Will they get justice in wisconsin? Isn't this a little difficult given the fact that it is a local University and the jury will could be wanting to send their children there in the future.
    No evidence but I'd certainly be asking for a change of venue. IANAL etc so the above can be ignored.

    racerhomie
  • Reply 8 of 10
    Among the myriad of problems with patents is the seemingly arbitrary nature of the awards gifted
    by lay juries.   A smartphone reflects (tens of) thousands of patented ideas even though almost all
    shouldn't be patented because they would have been re-discovered by either straightforward
    or creative engineering by other teams than the patent holder.   If every patent holder could get a dollar
    for their first-to-rubber-stamp-by-the-USPTO idea for each phone, the cost to the user would be horrendous.

    Even the "smallest saleable unit" analysis where the royalty is based on the cost of a CPU chip rather
    than the whole consumer product has problems.   See:

    http://www.iam-media.com/Intelligence/IAM-Yearbook/2018/Country-by-country/Smallest-saleable-patent-practising-unit-doctrine-developments-and-challenges

    I think royalties for anyone's one particular idea should just be divided by the number of other
    patents comprising the device.   So if a troll (and yes, universities as NPE's fit the definition of a troll)
    wants more than a penny for their thoughts, they should just get into the product manufacturing
    business themselves.
    redgeminiparadarthekat
  • Reply 9 of 10
    gatorguygatorguy Posts: 19,805member
    loquitur said:
    Among the myriad of problems with patents is the seemingly arbitrary nature of the awards gifted
    by lay juries.   A smartphone reflects (tens of) thousands of patented ideas even though almost all
    shouldn't be patented because they would have been re-discovered by either straightforward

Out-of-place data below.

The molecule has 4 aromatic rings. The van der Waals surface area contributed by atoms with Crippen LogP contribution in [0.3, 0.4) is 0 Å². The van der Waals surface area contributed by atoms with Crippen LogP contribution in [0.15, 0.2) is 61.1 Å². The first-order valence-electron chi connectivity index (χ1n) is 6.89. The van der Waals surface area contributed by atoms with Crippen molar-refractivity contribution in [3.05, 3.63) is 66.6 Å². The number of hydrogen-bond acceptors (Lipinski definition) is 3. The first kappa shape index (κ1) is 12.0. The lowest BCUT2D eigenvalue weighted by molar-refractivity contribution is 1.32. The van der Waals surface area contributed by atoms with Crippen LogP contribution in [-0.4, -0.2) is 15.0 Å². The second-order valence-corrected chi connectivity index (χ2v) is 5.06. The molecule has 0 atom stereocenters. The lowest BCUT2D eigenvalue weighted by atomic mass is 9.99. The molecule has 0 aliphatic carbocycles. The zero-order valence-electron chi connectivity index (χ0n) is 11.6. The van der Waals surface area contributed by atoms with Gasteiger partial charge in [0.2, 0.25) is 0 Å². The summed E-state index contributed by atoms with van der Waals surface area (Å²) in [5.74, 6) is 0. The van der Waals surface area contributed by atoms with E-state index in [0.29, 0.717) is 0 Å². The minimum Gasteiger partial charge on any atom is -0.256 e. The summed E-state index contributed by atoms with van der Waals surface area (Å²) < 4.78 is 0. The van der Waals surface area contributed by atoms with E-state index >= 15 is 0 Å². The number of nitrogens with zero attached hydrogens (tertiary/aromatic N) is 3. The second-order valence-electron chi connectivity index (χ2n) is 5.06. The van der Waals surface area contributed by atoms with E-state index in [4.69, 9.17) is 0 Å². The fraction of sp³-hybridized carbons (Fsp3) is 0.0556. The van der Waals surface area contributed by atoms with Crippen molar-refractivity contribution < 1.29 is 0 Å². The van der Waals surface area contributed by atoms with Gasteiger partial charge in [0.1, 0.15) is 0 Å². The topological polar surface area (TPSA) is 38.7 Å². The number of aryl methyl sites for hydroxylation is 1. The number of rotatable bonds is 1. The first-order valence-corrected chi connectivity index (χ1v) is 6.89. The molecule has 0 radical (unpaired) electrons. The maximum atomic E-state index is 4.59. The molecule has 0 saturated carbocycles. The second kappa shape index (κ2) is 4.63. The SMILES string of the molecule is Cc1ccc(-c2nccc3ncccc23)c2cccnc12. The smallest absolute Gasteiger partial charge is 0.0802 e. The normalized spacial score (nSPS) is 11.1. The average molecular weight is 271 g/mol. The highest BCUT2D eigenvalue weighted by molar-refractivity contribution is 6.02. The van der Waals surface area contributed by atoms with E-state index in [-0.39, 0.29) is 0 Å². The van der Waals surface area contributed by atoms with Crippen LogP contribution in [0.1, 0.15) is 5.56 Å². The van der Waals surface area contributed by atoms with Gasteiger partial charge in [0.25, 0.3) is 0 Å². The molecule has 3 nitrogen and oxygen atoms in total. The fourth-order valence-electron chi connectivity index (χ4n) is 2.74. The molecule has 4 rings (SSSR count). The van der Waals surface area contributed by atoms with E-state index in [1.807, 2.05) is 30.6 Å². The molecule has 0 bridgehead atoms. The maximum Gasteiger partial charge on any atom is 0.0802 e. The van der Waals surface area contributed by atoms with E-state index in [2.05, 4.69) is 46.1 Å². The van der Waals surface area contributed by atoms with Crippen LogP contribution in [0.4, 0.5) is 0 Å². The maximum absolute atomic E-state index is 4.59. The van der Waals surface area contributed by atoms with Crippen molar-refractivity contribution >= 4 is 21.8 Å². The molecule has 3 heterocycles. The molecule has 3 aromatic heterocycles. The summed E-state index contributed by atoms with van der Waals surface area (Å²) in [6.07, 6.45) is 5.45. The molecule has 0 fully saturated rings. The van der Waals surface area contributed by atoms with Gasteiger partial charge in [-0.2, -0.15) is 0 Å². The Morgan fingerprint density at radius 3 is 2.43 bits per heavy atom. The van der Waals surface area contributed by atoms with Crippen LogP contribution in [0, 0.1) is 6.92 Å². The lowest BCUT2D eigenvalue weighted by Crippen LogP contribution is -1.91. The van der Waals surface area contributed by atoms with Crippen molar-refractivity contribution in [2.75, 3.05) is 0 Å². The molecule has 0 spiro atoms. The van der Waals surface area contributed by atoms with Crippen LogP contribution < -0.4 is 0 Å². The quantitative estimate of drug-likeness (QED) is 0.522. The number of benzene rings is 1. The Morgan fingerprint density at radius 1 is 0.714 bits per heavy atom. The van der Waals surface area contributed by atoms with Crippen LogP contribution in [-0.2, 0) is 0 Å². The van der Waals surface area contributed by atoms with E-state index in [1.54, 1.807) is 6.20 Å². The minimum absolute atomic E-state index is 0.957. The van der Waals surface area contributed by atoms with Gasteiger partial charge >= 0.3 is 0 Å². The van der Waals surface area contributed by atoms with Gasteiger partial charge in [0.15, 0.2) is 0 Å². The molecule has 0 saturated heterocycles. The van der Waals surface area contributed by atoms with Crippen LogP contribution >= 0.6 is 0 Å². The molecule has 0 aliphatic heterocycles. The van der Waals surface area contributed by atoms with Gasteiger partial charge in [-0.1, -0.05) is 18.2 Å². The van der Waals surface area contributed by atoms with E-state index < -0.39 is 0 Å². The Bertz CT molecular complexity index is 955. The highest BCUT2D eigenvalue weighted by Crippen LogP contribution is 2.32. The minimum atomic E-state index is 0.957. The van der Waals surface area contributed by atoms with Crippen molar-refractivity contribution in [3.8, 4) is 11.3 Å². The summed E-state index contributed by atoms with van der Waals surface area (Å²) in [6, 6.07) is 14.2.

or creative engineering by other teams than the patent holder.   If every patent holder could get a dollar
    for their first-to-rubber-stamp-by-the-USPTO idea for each phone, the cost to the user would be horrendous.

    Even the "smallest saleable unit" analysis where the royalty is based on the cost of a CPU chip rather
    than the whole consumer product has problems.   See:

    http://www.iam-media.com/Intelligence/IAM-Yearbook/2018/Country-by-country/Smallest-saleable-patent-practising-unit-doctrine-developments-and-challenges

    I think royalties for anyone's one particular idea should just be divided by the number of other
    patents comprising the device.   So if a troll (and yes, universities as NPE's fit the definition of a troll)
    wants more than a penny for their thoughts, they should just get into the product manufacturing
    business themselves.
    Ah, another IAM reader! Great source. 
  • Reply 10 of 10
    k2kwk2kw Posts: 1,610member
    Will they get justice in wisconsin? Isn't this a little difficult given the fact that it is a local University and the jury will could be wanting to send their children there in the future.
    No evidence but I'd certainly be asking for a change of venue. IANAL etc so the above can be ignored.

    I think one should ask if Wisconsin could get a fair trial in California who would probably be biased to Apple due to its humongous presence there.   Is even the whole state of WI worth as much as APPLE?  I haven't seen people lineup to buy cheese in while?